Gazan Christians still waiting for permits to visit Jerusalem for Easter
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Gazan Christians still waiting for permits to visit Jerusalem for Easter

MK sends letter to deputy defense minister demanding pilgrims in enclave be allowed to enter the West Bank and Israel

Adam Rasgon is the Palestinian affairs reporter at The Times of Israel

Latin Patriarch of Jerusalem Fuad Twal, the head of the Roman Catholic Church in the Holy Land, attends Sunday mass ahead of Christmas at the Latin church in Gaza on December 16, 2012. (Abed Rahim Khatib/Flash90)
Latin Patriarch of Jerusalem Fuad Twal, the head of the Roman Catholic Church in the Holy Land, attends Sunday mass ahead of Christmas at the Latin church in Gaza on December 16, 2012. (Abed Rahim Khatib/Flash90)

The Defense Ministry has yet to approve any permits for Christians living in the Gaza Strip to visit Jerusalem or the West Bank for Easter, less than five days before the holiday.

The Coordinator of Government Activities in the Territories (COGAT) announced on Tuesday that it would issue 200 permits for Palestinian Christians in the coastal enclave for those 55-years-old and over to travel to the Allenby border crossing between the West Bank and Israel for Easter, but made no mention about whether it would allow Christians in the Strip to visit the West Bank and Jerusalem.

COGAT, the Defense Ministry body responsible for liaising with the Palestinians,  did not respond to a request for comment.

Most Christians will celebrate Easter, a holiday marking Jesus’s resurrection, on Sunday, but some Orthodox Christian communities, who follow a different calendar, will mark it on April 28.

A Palestinian Authority official in charge of requesting permits from COGAT, who asked to remain nameless, told The Times of Israel no Palestinian Christian in Gaza has received permission to travel to the West Bank or Israel for Easter.

However, he added that it was “still possible” that Israel could issue permits for Palestinians Christians in the coastal enclave to visit the West Bank and Israel before the festivities.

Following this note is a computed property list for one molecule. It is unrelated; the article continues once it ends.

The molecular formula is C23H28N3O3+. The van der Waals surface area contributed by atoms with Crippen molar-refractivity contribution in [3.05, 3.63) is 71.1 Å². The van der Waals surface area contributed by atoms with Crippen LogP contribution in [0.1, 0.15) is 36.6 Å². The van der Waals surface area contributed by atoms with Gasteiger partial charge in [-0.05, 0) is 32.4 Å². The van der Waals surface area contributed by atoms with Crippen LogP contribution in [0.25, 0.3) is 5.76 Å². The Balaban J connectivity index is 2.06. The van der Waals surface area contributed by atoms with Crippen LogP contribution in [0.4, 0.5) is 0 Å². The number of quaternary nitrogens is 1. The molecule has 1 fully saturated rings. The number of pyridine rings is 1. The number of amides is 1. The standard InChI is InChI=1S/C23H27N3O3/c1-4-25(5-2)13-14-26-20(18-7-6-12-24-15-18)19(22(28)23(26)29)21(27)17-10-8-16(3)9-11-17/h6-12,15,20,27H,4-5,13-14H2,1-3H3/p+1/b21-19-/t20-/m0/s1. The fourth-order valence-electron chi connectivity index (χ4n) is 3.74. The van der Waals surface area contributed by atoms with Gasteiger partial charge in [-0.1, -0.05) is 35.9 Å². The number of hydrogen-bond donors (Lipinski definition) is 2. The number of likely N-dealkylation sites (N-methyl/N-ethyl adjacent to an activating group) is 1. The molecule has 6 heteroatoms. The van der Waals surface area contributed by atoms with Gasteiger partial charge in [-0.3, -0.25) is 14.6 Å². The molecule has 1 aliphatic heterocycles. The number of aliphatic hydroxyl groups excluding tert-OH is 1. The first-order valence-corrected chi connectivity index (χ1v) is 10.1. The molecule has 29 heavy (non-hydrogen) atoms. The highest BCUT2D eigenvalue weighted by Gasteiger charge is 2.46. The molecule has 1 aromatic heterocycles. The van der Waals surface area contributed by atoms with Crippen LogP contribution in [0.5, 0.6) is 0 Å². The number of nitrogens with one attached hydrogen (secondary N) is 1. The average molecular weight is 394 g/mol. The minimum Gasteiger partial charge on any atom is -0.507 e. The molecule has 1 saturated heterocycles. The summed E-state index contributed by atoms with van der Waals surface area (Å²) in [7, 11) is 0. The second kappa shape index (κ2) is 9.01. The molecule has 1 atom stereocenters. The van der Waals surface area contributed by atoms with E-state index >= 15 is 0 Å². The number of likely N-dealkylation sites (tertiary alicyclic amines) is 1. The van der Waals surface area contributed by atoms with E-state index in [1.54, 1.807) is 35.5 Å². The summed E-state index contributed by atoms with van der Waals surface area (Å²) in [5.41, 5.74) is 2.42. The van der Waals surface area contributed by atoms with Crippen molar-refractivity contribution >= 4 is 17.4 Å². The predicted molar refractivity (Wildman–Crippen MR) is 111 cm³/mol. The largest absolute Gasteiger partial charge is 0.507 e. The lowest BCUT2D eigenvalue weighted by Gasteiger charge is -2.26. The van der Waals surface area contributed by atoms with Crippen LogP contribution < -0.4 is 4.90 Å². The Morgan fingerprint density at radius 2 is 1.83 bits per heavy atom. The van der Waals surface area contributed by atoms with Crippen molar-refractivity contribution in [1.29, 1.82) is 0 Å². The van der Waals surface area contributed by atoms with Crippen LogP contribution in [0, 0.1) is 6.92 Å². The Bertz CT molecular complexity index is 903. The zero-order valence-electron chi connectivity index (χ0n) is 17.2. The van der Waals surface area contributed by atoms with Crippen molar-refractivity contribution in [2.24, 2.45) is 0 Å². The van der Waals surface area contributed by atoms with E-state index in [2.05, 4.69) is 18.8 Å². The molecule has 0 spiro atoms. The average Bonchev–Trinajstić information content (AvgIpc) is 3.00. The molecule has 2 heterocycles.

Palestinian Greek Orthodox worshipers attend Christmas services at a Greek Orthodox church in Gaza City on 7 January 2011. (Mohammed Othman/Flash90)

Gisha, an Israeli human rights group that deals with Palestinian freedom of movement issues, said in an email that it was not aware of a previous situation in which Israel flatly denied all Palestinian Christians in Gaza permission to visit the West Bank and Israel for Easter or Christmas.

Israel maintains heavy restrictions on the movement of people and goods into and out of the Gaza Strip. Israeli officials hold that the limitations on movement aim to prevent terror groups from transferring weapons into the coastal enclave.

Gisha, however, argued that denying “the movement to the entire Christian community [in Gaza] cannot be justified by security reasoning.”

According to a February 2018 report issued by the Palestinian Authority Central Bureau of Statistics, 1,138 Palestinian Christians live in Gaza,.

Outgoing Joint (Arab) List MK and incoming Hadash-Ta’al MK Aida Touma-Sliman sent a letter to Deputy Defense Minister Eli Ben-Dahan, demanding he “act immediately…to permit [entry] into Israel and the West Bank.”

A Palestinian Christian in the Strip said that he was frustrated that he has not received a permit to travel to the West Bank for Easter.

“I do not understand why I have not been granted a permit. I am an old person and I have done nothing wrong,” the Palestinian Christian, who spoke on condition of anonymity, said in a phone call. “I want to meet my relatives in Ramallah and spend the holiday with them.”

Many Palestinian Christians in Gaza have family members in the West Bank.

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